A Parent’s Guide to Child Anxiety Treatment 
February 13, 2024
By Dr. Matthew Specht
By Dr. Matthew Specht
Anxiety Strategies | Childhood Anxiety
Father and daughter sitting on a rocky beach and talking

While occasional anxiety is a common and an expected part of life, anxiety disorders go far beyond temporary worry or fear. The symptoms of anxiety can be crippling and interfere with daily functioning and activities, thus impacting a child’s well-being, development, and daily life. 

An anxious child may become very afraid when separated from their parents. 

A teenager with general anxiety may be extremely worried about bad things happening in the future. 

A young person with social anxiety may avoid social experiences such as extracurricular activities or going to events with peers. 

.A Brief Overview of Child Anxiety

According to the American Psychological Association, before the COVID-19 pandemic, anxiety was rising in young people. In 2012, about 11.6% of kids had anxiety. In 2020, those numbers nearly doubled to 20.5%, and in subsequent years, the number has increased.

According to research done by the National Research Council and Institute of Medicine, an estimated 32% of adolescents living in the U.S. have experienced an anxiety disorder.

Anxiety can manifest in consistent episodes of sudden and intense fear resulting in physical symptoms such as heavy heart pounding, shortness of breath, or feeling dizzy, shaky, or sweaty. Anxiety may also make young people irritable and angry and cause insomnia, fatigue, headaches, and stomachaches. 

Although the type of anxiety disorder and the symptoms presented will be unique to each child, experts agree that early detection and intervention are key to successful and effective child anxiety treatment. 

Early intervention will help prevent the escalation of the anxiety disorder and positively impact the young person’s overall mental health and well-being.  

Getting A Child Assessed For Anxiety Treatment

What should parents do and expect when formulating a path forward to treat their child for anxiety?

  1. The first step is to consult with a licensed healthcare provider about getting your child evaluated. This professional may include a primary care physician (PCP) or mental health specialist such as a child psychologist or child anxiety therapist.  
  1. Prior to the appointment, parents/caregivers will typically be asked to complete questionnaires/intake forms about the child’s history so that the mental health professional can have initial insight into their learning, social, behavioral, emotional, and personality development.
  1. At the assessment, the mental health professional will conduct a series of interviews and tests to evaluate a child across many areas socially, academically, psychologically, and emotionally.
  1. Following the assessment, a customized plan tailored to a child’s needs will be created. 

Working With a Child Anxiety Therapist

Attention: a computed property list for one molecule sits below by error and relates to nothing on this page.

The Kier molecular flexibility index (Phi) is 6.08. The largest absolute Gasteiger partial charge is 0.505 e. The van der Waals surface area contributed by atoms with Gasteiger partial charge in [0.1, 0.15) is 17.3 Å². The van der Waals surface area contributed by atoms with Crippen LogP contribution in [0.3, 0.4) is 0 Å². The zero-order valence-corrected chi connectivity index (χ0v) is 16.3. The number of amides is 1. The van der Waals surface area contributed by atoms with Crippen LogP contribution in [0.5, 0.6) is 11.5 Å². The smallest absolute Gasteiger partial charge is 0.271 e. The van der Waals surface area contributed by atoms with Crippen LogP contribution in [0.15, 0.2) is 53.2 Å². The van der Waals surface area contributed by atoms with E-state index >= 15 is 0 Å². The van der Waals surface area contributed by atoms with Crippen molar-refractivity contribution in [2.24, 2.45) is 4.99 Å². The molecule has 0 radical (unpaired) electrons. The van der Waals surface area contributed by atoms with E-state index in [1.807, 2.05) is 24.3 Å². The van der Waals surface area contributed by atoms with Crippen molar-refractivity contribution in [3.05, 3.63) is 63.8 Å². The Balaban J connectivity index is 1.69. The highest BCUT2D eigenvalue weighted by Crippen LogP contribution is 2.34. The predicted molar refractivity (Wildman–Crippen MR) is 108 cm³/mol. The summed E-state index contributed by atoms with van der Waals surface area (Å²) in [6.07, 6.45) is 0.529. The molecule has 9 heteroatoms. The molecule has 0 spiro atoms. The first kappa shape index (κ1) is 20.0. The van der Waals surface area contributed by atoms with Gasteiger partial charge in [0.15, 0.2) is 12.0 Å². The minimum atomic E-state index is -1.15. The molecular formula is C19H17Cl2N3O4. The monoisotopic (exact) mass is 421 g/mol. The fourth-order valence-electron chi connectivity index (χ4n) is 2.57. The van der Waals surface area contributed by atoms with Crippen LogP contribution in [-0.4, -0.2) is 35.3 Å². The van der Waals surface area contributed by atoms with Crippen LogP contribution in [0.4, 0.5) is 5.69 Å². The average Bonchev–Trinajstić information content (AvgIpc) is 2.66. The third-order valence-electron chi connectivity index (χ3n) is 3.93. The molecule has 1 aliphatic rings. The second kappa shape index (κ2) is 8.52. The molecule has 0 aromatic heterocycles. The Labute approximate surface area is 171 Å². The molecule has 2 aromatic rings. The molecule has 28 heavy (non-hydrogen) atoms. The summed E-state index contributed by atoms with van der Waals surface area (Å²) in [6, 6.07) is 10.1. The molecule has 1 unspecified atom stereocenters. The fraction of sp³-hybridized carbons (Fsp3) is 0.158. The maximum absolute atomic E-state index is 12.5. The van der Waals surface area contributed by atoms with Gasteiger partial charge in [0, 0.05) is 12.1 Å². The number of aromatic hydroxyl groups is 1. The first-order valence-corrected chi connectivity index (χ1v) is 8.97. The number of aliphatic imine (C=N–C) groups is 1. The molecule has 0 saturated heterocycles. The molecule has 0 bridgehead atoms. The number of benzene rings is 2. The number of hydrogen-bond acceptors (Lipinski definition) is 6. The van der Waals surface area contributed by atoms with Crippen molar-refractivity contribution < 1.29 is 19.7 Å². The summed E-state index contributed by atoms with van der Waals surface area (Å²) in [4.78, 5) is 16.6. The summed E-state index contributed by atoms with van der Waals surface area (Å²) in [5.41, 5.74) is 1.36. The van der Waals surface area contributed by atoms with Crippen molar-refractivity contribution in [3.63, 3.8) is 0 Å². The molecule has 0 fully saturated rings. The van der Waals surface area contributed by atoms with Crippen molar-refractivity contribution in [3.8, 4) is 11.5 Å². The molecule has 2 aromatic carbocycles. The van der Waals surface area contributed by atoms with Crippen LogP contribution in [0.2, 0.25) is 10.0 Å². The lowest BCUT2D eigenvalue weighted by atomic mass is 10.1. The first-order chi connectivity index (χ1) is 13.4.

A child anxiety treatment plan will be developed by a mental health professional. This plan may include child therapy, collaborative family therapy, or a combination of both. 

Treatment for child anxiety may include:

  • Cognitive-Behavioral Therapy (CBT)
  • Play therapy and other age-appropriate therapeutic modalities 
  • Age-appropriate coping, mindfulness, and relaxation mechanisms for managing anxiety
  • Collaborative efforts between mental health professionals, educators, and parents
  • Medication such as Selective Serotonin Reuptake Inhibitors (SSRIs)

“Evidence-based treatment modalities like Cognitive Behavioral Therapy (CBT), are extremely effective in treating various forms of anxiety. Through CBT, we use techniques such as exposure therapy which exposes a child to the things that trigger anxiety in small, structured steps. As they become accustomed to each of these triggers, we try to change their behavior to get rid of the fear,” said Dr. Matthew Specht, licensed child, adolescent, and young adult psychologist and founder of C-OATS located in Fairfield County.

Other Ways to Support Your Anxious Child 

In addition to getting your child the appropriate anxiety treatment, here are some other tips for helping your child manage their symptoms:

  • Provide a healthy and well-balanced nutrition plan incorporating plenty of fruits, vegetables, whole grains, legumes, lean protein, nuts, and seeds 
  • Encourage participation in daily physical activity 
  • Ensure your child gets the recommended amount of sleep based on their age per night 
  • Incorporate mindfulness or relaxation techniques into your child’s routine
  • Encourage social interaction and connections 
  • Create a positive, patient, and supportive home environment 
  • Educate other family members about anxiety and the struggles your child may face
  • Build resilience and foster a positive self-image in your child 

C-OATS—Offering Support & Treatment for Child Anxiety 

Dr. Specht said, “Anxiety among young people is on the rise and early intervention is one of the best things parents/caregivers can do to help their child. With the proper treatment, most children with anxiety disorders can go on to manage their symptoms to launch successfully into adulthood. We’re here to support you and help navigate this process.”

Here at C-OATS we encourage you to remain proactive in your child’s mental health journey. If you have concerns or questions about your child’s well-being, please contact our office here, and let’s talk.


American Psychological Association 


Yale Medicine 



Submit a Comment

Your email address will not be published. Required fields are marked *

Pin It on Pinterest

Share This